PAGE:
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Mustang II/T-5 bellhousing and flywheel comparison Print
Written by Butch   
Thursday, 29 December 2011 17:55

The t-5 transmission swap is getting popular with the Mustang II however there are a couple choices when choosing a bellhousing/flywheel combination and each has its advantages and disadvantages. I thought I'd take some pics to show some of the differences between them to help you decide which bellhousing/flywheel set-up is best for your car.

 

 

These pictures compare the factory 83-93 V-8 fox body t-5 bellhousing/flywheel and 76-78 V-8 Mustang II bellhousing/flywheel and each is catagorized in groups of pros and cons. Note: Either of the bellhousings will require modifying the transmission crossmember when installing the t-5 transmission.

 

Mustang II bell/flywheel/clutch:

Pros:

1) If you have a 4 speed in your car you already have these parts.

2) No problem fitting the Hedman, Hooker, or obsolete Blackjack headers.

3) Minimal amount of surgery to the trans tunnel for the shifter.

4) The shifter will end up closer to the factory position even with the factory t-5 shifter base.

Cons:

1) The Mustang II bellhousing and 10" clutch parts are getting hard to source if you don't have them already.

2) The V-8 Mustang II 148 tooth flywheel is specific for the II and is even harder to find than the bellhousing/clutch parts if you don't have one already or yours is damaged.

3) You have to turn down the t-5 input bearing retainer or enlarge the hole in the bellhousing .010".

4) You have to have a special pilot bushing/bearing sleeve made.

5) You have to shorten the driveshaft.

 

 

Fox body t-5 bell/flywheel/clutch:

Pros:

1) Flywheels and clutch parts are readily available and can be purchased in just about any stage you want from stock to drag race only.

2) Bellhousings are cheap and easy to source.

3) No special pilot bushing/bearing sleeve is required

4) The standard Mustang II 4 speed driveshaft doesn't need shortening.

Cons:

1) No headers are made for Mustang II/t-5 bell and the clutch fork will interfere. Some have made the Hedman headers work but the clutch cable hits the tubes and you can't put the clutch fork cover on the bell. The factory Mustang II manifolds are said to work OK with the t-5 bell.

2) You have to modify the bolt in crossmember that runs under the bellhousing.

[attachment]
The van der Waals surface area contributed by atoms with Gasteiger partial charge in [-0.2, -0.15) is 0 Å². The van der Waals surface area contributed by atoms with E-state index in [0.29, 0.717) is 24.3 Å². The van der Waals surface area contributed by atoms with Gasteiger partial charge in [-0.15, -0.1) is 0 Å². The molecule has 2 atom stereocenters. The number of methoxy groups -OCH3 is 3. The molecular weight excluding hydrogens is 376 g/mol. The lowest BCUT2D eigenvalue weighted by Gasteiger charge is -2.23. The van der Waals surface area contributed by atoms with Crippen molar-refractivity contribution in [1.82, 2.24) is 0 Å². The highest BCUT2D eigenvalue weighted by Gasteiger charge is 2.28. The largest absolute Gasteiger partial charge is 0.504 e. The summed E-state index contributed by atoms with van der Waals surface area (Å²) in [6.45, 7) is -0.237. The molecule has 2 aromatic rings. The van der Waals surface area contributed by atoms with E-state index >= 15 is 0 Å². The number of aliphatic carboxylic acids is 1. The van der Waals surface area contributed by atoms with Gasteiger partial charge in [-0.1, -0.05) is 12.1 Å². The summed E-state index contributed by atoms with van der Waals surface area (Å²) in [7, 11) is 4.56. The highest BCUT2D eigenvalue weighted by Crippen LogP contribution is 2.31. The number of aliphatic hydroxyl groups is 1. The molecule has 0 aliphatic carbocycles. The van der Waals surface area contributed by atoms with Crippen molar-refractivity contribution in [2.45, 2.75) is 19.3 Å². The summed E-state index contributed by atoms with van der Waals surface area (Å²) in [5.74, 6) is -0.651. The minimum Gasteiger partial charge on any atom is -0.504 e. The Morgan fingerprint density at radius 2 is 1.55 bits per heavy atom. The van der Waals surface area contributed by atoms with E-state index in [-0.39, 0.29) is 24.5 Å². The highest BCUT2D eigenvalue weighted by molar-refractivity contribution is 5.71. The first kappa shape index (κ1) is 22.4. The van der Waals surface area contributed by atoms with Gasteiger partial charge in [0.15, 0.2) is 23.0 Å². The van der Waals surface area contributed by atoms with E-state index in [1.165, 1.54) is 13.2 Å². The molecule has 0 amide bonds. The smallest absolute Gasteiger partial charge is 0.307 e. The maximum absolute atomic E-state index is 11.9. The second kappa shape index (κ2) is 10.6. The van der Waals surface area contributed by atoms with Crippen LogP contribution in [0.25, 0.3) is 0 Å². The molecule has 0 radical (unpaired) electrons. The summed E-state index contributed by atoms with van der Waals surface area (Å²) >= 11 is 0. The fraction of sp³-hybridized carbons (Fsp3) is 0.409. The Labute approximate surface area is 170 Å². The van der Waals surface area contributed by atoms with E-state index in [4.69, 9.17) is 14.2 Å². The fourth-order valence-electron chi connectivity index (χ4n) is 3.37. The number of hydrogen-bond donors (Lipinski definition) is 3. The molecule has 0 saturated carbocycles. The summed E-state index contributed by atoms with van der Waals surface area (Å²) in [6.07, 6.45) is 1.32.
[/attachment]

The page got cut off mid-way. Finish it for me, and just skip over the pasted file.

3) The larger diameter flywheel/bellhousing may require you to run a mini starter or at least a late model starter to prevent interference with the engine crossmember although I have seen the standard Mustang II starter used.

4) The post 1981 302 (5.0 liter) flywheels have a 50 oz. imbalance. If you have the factory Mustang II motor it is the earlier 28 oz. imbalance. Your choices are to use the earlier 28 oz. standard 157 tooth flywheel from any Ford car or truck, the aftermarket type flywheel with interchangeable counter weights or use the later model motor with the 50 oz. imbalance. Note: All 289's and 351W's were 28 oz. imbalance.

5) The trans tunnel will require a good bit of surgery for the shifter.

6) With the stock shifter base the shifter will move forward about 3" and be pretty close to the dashboard in first, third and fifth.

 

OK here's some comparison pics:

The flywheels - The fox body flywheel is on the left. Notice its larger diameter.

And here's the clutch disc comparison. The fox body t-5 clutch/pressure plate is 10.5 inches, the Mustang II clutch/pressure plate is 10".

Here's a comparison of the 2 bellhousings to show how much deeper the Mustang II bell is. This is why the t-5 shifter ends up a little closer to the factory position with the Mustang II bell.

Here's the measurement of the fox body t-5 bell - just a little less than 7".

And here's the measurement of the v-8 Mustang II bell - just a little over 8".

And here's a comparison of the clutch fork position. The t-5 bell is the lower one in this pic. Notice the fork is almost in the middle of the trans mounting bolt holes on the t-5 bell and it's almost directly below the lower left bolt hole on the Mustang II bell. This is where you have interference problems with the headers.

There is also the option of using the 94-95 SN-95 t-5 bell or I'm told there is now an aftermarket bellhousing from Quicktime available but I didn't have either to do a comparison. The Quicktime/SN-95 options are also the least common when doing this swap.

Last Updated on Friday, 06 January 2012 08:25
 
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